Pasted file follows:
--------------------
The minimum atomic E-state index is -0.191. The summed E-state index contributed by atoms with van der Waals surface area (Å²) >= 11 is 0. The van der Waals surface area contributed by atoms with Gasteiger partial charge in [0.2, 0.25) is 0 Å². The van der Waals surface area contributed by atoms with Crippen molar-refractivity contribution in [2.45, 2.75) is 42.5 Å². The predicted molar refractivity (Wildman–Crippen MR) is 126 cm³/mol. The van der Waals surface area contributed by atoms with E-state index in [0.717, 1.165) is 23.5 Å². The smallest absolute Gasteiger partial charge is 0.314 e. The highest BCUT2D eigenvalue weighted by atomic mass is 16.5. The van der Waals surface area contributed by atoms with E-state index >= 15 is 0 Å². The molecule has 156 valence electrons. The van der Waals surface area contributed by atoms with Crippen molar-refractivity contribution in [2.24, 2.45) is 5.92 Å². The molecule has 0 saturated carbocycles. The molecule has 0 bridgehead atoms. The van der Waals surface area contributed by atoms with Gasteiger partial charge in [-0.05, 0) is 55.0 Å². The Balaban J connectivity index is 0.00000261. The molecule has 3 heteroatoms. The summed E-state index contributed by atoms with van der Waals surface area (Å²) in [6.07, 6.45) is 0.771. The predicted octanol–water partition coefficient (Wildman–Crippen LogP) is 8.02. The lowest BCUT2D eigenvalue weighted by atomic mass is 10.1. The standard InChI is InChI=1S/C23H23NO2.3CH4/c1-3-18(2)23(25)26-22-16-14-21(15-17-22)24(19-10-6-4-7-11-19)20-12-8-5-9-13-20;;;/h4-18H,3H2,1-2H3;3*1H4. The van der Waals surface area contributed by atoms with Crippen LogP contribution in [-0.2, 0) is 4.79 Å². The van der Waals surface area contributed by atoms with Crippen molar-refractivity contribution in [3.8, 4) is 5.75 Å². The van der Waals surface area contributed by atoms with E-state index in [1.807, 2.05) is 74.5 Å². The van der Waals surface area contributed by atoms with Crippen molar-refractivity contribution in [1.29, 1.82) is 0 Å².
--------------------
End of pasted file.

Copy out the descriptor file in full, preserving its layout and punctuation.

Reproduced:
The minimum atomic E-state index is -0.191. The summed E-state index contributed by atoms with van der Waals surface area (Å²) >= 11 is 0. The van der Waals surface area contributed by atoms with Gasteiger partial charge in [0.2, 0.25) is 0 Å². The van der Waals surface area contributed by atoms with Crippen molar-refractivity contribution in [2.45, 2.75) is 42.5 Å². The predicted molar refractivity (Wildman–Crippen MR) is 126 cm³/mol. The van der Waals surface area contributed by atoms with E-state index in [0.717, 1.165) is 23.5 Å². The smallest absolute Gasteiger partial charge is 0.314 e. The highest BCUT2D eigenvalue weighted by atomic mass is 16.5. The van der Waals surface area contributed by atoms with E-state index >= 15 is 0 Å². The molecule has 156 valence electrons. The van der Waals surface area contributed by atoms with Crippen molar-refractivity contribution in [2.24, 2.45) is 5.92 Å². The molecule has 0 saturated carbocycles. The molecule has 0 bridgehead atoms. The van der Waals surface area contributed by atoms with Gasteiger partial charge in [-0.05, 0) is 55.0 Å². The Balaban J connectivity index is 0.00000261. The molecule has 3 heteroatoms. The summed E-state index contributed by atoms with van der Waals surface area (Å²) in [6.07, 6.45) is 0.771. The predicted octanol–water partition coefficient (Wildman–Crippen LogP) is 8.02. The lowest BCUT2D eigenvalue weighted by atomic mass is 10.1. The standard InChI is InChI=1S/C23H23NO2.3CH4/c1-3-18(2)23(25)26-22-16-14-21(15-17-22)24(19-10-6-4-7-11-19)20-12-8-5-9-13-20;;;/h4-18H,3H2,1-2H3;3*1H4. The van der Waals surface area contributed by atoms with Crippen LogP contribution in [-0.2, 0) is 4.79 Å². The van der Waals surface area contributed by atoms with Crippen molar-refractivity contribution in [3.8, 4) is 5.75 Å². The van der Waals surface area contributed by atoms with E-state index in [1.807, 2.05) is 74.5 Å². The van der Waals surface area contributed by atoms with Crippen molar-refractivity contribution in [1.29, 1.82) is 0 Å².